Watch Out For ... Nesbitt to get the nod and be predictably
unpredictable throughout his first season at the controls. He’ll make
plays on physical ability alone, but until he can make the reads like a
seasoned option quarterback, he’s going to struggle to locate
Strength: Athleticism. Johnson caught a huge break that
Nesbitt is so fluid moving with the ball in his hands. As a
change-of-pace last year, he was third on the team in rushing and now
could lead the way. Had the new staff inherited a bunch of lumbering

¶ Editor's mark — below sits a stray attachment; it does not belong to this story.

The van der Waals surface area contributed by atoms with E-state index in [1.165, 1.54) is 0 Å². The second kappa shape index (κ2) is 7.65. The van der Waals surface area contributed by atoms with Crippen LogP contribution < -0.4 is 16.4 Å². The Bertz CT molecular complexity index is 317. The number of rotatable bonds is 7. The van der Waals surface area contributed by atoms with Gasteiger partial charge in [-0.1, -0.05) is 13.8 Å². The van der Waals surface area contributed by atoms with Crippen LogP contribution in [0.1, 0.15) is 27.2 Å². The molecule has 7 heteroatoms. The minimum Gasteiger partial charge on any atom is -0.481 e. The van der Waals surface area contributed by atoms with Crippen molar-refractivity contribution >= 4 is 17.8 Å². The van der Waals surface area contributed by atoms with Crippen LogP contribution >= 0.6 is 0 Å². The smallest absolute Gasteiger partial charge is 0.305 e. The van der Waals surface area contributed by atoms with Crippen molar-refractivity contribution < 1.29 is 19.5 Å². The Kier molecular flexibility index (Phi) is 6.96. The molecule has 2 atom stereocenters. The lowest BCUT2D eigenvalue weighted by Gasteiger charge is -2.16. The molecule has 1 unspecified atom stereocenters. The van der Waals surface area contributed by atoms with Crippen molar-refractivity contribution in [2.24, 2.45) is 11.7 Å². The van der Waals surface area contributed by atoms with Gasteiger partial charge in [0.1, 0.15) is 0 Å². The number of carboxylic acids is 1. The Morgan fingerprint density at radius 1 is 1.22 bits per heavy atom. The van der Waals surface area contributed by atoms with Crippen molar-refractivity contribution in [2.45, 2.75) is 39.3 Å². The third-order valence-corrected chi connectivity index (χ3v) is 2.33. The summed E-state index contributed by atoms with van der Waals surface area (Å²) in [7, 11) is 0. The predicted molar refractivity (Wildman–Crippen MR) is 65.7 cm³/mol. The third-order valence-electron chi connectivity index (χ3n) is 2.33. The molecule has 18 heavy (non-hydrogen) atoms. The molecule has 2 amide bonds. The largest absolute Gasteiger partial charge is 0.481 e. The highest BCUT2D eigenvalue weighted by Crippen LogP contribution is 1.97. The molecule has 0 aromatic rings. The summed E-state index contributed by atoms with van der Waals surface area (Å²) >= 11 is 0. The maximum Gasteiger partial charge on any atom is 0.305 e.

pocket passers, it might have had no choice but to use one of the two
incoming freshman, either Jaybo Shaw or Tevin Washington.
Weakness: Comfort in the system. None of the quarterbacks
looked especially cozy running the offense or making the right calls in
the spring. Sure, that’s what practice is designed to address, but even
a month in August might not be enough to get these guys running the
option as if it’s second nature.
Outlook: In the short term, everyone expects the
quarterbacks to adjust slowly to a system that’s so different than the
one it replaced. If he can flatten the learning curve over the summer,
this should be Nesbitt’s opportunity to show off his ability to beat ACC
defenses with his legs and his arm.
Projected Starters: Sophomore Jonathan Dwyer was
destined for big things no matter who was on the sidelines this fall.
With Johnson calling plays, however, Dwyer could be headed for stardom.